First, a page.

4. In the snow-bound areas of the Himalayas, they experience denudation, and are acidic with low humus content.
  5. The soils found in the lower valleys are fertile.

Soil Degradation
Definition: Soil degradation can be defined as the decline in soil fertility, when the nutritional status declines and depth of the soil goes down due to erosion and misuse.

  1. Soil degradation is the main factor leading to the depleting soil resource base in India.
  2. The degree of soil degradation varies from place to place according to the topography, wind velocity and amount of the rainfall.

Soil Erosion
Definition: The destruction of the soil cover is described as soil erosion. The soil forming processes and the erosional processes of running water and wind go on simultaneously. There is a balance between these two processes.

  1. The rate of removal of fine particles from the surface is the same as the rate of addition of particles to the soil layer. Human activities too are responsible for soil erosion to a great extent.
  2. The human population increases, the demand on the land also increases.
  3. Forest and other natural vegetation is removed for human settlement, for cultivation, for grazing animals and for various other needs.

Agents of soil erosion: On the basis of their ability to remove soil and transport it, there are two agents of soil erosion-
1. Wind and
2. water
Types of soil erosion based on agents of erosion:

  1. Wind Erosion: Wind erosion is significant in arid and semi-arid regions.
  2. Water Erosion: In regions with heavy rainfall and steep slopes, erosion by running water is more significant.Water erosion which is more serious and occurs extensively in different parts of India, takes place mainly in the form of sheet and gully erosion.
    1. Sheet erosion takes place on level lands after a heavy shower and the soil removal is not easily noticeable.But it is harmful since it removes the finer and more fertile top soil.
    2. Gully erosion is common on steep slopes. Gullies deepen with rainfall, cut the agricultural lands into small fragments and make them unfit for cultivation. A region with a large number of deep gullies or ravines is called a badland topography. Ravines are widespread, in the Chambal basin. Besides this, they are also found in Tamil Nadu and West Bengal. The country is losing about 8,000 hectares of land to ravines every year.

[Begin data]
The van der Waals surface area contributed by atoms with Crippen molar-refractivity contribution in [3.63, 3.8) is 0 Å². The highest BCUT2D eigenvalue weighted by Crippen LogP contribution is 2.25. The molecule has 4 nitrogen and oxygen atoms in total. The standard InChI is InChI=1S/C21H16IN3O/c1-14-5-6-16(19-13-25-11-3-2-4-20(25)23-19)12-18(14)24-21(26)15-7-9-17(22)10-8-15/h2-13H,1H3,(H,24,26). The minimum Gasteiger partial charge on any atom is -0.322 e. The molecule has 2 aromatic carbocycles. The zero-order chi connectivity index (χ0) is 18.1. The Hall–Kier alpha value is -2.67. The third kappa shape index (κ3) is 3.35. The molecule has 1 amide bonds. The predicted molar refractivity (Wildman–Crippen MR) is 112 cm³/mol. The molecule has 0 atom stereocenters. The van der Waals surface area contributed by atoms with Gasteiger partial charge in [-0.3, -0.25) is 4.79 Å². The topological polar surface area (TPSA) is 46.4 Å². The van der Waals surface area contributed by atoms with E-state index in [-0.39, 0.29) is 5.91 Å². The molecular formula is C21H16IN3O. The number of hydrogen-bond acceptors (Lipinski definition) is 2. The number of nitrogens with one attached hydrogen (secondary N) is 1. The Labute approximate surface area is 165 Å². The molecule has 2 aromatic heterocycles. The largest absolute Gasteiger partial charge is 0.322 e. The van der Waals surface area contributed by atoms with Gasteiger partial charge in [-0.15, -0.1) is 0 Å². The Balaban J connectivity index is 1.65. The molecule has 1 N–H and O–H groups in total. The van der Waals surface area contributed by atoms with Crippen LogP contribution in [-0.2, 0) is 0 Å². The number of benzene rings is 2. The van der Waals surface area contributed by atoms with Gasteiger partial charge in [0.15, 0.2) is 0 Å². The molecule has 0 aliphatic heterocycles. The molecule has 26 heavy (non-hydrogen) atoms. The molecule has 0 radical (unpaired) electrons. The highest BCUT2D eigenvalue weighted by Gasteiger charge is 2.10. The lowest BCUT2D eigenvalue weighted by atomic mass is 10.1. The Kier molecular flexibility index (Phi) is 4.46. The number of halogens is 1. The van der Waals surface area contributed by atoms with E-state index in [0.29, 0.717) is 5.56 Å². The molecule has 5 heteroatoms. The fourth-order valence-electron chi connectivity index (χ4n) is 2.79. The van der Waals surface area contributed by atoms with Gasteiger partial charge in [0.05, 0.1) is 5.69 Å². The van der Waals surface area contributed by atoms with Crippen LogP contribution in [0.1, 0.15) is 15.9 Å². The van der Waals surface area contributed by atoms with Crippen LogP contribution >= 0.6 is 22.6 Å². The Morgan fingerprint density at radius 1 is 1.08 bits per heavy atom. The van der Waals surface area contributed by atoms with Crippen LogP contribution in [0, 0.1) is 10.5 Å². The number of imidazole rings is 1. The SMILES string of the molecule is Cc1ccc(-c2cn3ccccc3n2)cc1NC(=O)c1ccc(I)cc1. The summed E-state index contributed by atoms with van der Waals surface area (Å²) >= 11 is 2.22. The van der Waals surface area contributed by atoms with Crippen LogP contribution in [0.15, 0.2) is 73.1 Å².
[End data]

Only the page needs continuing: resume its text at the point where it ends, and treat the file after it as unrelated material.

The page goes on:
Main Cause of Soil Erosion:
Deforestation is one of the major causes of soil erosion. Plants keep soils bound in locks of roots, and thus, prevent erosion. They also add humus to the soil by shedding leaves and twigs. Forests have been denuded practically in most parts of India but their effect on soil erosion are more in hilly parts of the country.
Effects of Soil Erosion and degradation:

  1. As soil erosion reduces soil fertility, it is a serious problem for Indian agriculture.
  2. Eroded materials are carried down to rivers and they lower down their carrying capacity.
  3. It causes frequent flood.
  4. A fairly large area of arable land in the irrigated zones of India is becoming saline because of over irrigation.
  5. The salt lodged in the lower profiles of the soil comes up to the surface and destroys its fertility.
  6. Chemical fertilizers in the absence of organic manures are also harmful to the soil. Unless the soil gets enough humus, chemicals harden it and reduce its fertility in the long run. This problem is common in all the command areas of the river valley projects, which were the First beneficiaries of the Green Revolution. According to estimates, about half of the total land of India is under some degree of degradation. Every year, India loses millions of tonnes of soil and its nutrients to the agents of its degradation, which adversely affects our national productivity. So, it is imperative to initiate immediate steps to reclaim and conserve soils.

Soil Conservation

1. Large scale soil erosion1. controlled grazing
2. Excessive use of fertilisers2. terraced farming
3. Faulty methods of cultivation3. ban on shifting cultivation
4. Deforestation4. contour binding
5. Over use of land for cultivation.5.Regulated forestry
6. Overgrazing6. cover cropping
7. Shifting cultivation7. mixed forming
 8. crop rotation
 9. Land use mapping according their capability
 10. Awareness of people

Government's initiatives in Soil conservation in India:

  1. Experiments have been made to stabilise sand dunes in Western Rajasthan by the Central Arid Zones Research Institute (CAZRI).
  2. The Central Soil Conservation Board, set up by the Government of India, has prepared a number of plans for soil conservation in different parts of the country. These plans are based on the climatic conditions, configuration of land and the social behaviour of people. even these plans are fragmented in nature. Integrated land use planning, therefore, seems to be the best technique for proper soil conservation.